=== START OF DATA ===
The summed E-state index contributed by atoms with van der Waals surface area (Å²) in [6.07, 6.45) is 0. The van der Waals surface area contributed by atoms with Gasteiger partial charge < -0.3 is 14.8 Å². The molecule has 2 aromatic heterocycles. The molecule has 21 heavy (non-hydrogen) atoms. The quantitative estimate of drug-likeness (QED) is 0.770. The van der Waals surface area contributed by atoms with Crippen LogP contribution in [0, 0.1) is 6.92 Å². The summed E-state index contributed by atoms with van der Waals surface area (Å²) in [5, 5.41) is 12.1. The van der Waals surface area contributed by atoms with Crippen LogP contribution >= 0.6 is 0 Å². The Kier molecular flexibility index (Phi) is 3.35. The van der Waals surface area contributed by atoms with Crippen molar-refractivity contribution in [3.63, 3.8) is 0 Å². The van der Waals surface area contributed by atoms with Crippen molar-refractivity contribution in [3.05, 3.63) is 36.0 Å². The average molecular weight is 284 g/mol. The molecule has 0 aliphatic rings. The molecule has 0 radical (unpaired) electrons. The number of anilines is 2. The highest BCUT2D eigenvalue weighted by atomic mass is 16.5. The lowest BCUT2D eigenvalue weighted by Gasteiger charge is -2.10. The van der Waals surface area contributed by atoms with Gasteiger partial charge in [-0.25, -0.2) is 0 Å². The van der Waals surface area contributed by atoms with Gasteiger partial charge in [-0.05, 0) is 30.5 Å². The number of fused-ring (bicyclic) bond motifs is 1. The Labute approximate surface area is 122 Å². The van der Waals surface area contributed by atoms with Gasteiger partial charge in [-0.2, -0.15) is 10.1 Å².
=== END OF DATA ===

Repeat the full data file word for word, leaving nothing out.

The summed E-state index contributed by atoms with van der Waals surface area (Å²) in [6.07, 6.45) is 0. The van der Waals surface area contributed by atoms with Gasteiger partial charge < -0.3 is 14.8 Å². The molecule has 2 aromatic heterocycles. The molecule has 21 heavy (non-hydrogen) atoms. The quantitative estimate of drug-likeness (QED) is 0.770. The van der Waals surface area contributed by atoms with Crippen LogP contribution in [0, 0.1) is 6.92 Å². The summed E-state index contributed by atoms with van der Waals surface area (Å²) in [5, 5.41) is 12.1. The van der Waals surface area contributed by atoms with Crippen LogP contribution >= 0.6 is 0 Å². The Kier molecular flexibility index (Phi) is 3.35. The van der Waals surface area contributed by atoms with Crippen molar-refractivity contribution in [3.63, 3.8) is 0 Å². The van der Waals surface area contributed by atoms with Crippen molar-refractivity contribution in [3.05, 3.63) is 36.0 Å². The average molecular weight is 284 g/mol. The molecule has 0 aliphatic rings. The molecule has 0 radical (unpaired) electrons. The number of anilines is 2. The highest BCUT2D eigenvalue weighted by atomic mass is 16.5. The lowest BCUT2D eigenvalue weighted by Gasteiger charge is -2.10. The van der Waals surface area contributed by atoms with Gasteiger partial charge in [-0.25, -0.2) is 0 Å². The van der Waals surface area contributed by atoms with Gasteiger partial charge in [-0.05, 0) is 30.5 Å². The number of fused-ring (bicyclic) bond motifs is 1. The Labute approximate surface area is 122 Å². The van der Waals surface area contributed by atoms with Gasteiger partial charge in [-0.2, -0.15) is 10.1 Å².